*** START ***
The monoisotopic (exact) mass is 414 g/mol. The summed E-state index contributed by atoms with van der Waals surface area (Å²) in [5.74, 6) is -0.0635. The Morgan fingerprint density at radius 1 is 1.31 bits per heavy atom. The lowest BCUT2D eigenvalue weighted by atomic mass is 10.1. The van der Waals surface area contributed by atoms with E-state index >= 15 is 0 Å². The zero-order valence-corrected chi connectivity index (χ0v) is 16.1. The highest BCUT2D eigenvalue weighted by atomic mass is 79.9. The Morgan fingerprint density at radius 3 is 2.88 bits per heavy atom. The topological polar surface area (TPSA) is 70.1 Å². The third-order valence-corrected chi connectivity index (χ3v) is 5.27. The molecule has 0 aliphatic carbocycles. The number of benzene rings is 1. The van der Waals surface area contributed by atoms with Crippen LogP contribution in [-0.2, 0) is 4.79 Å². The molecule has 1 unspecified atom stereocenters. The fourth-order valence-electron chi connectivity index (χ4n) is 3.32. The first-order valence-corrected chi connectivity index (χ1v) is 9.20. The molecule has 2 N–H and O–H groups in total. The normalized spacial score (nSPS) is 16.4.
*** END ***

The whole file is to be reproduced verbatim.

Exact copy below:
The monoisotopic (exact) mass is 414 g/mol. The summed E-state index contributed by atoms with van der Waals surface area (Å²) in [5.74, 6) is -0.0635. The Morgan fingerprint density at radius 1 is 1.31 bits per heavy atom. The lowest BCUT2D eigenvalue weighted by atomic mass is 10.1. The van der Waals surface area contributed by atoms with E-state index >= 15 is 0 Å². The zero-order valence-corrected chi connectivity index (χ0v) is 16.1. The highest BCUT2D eigenvalue weighted by atomic mass is 79.9. The Morgan fingerprint density at radius 3 is 2.88 bits per heavy atom. The topological polar surface area (TPSA) is 70.1 Å². The third-order valence-corrected chi connectivity index (χ3v) is 5.27. The molecule has 0 aliphatic carbocycles. The number of benzene rings is 1. The van der Waals surface area contributed by atoms with Crippen LogP contribution in [-0.2, 0) is 4.79 Å². The molecule has 1 unspecified atom stereocenters. The fourth-order valence-electron chi connectivity index (χ4n) is 3.32. The first-order valence-corrected chi connectivity index (χ1v) is 9.20. The molecule has 2 N–H and O–H groups in total. The normalized spacial score (nSPS) is 16.4.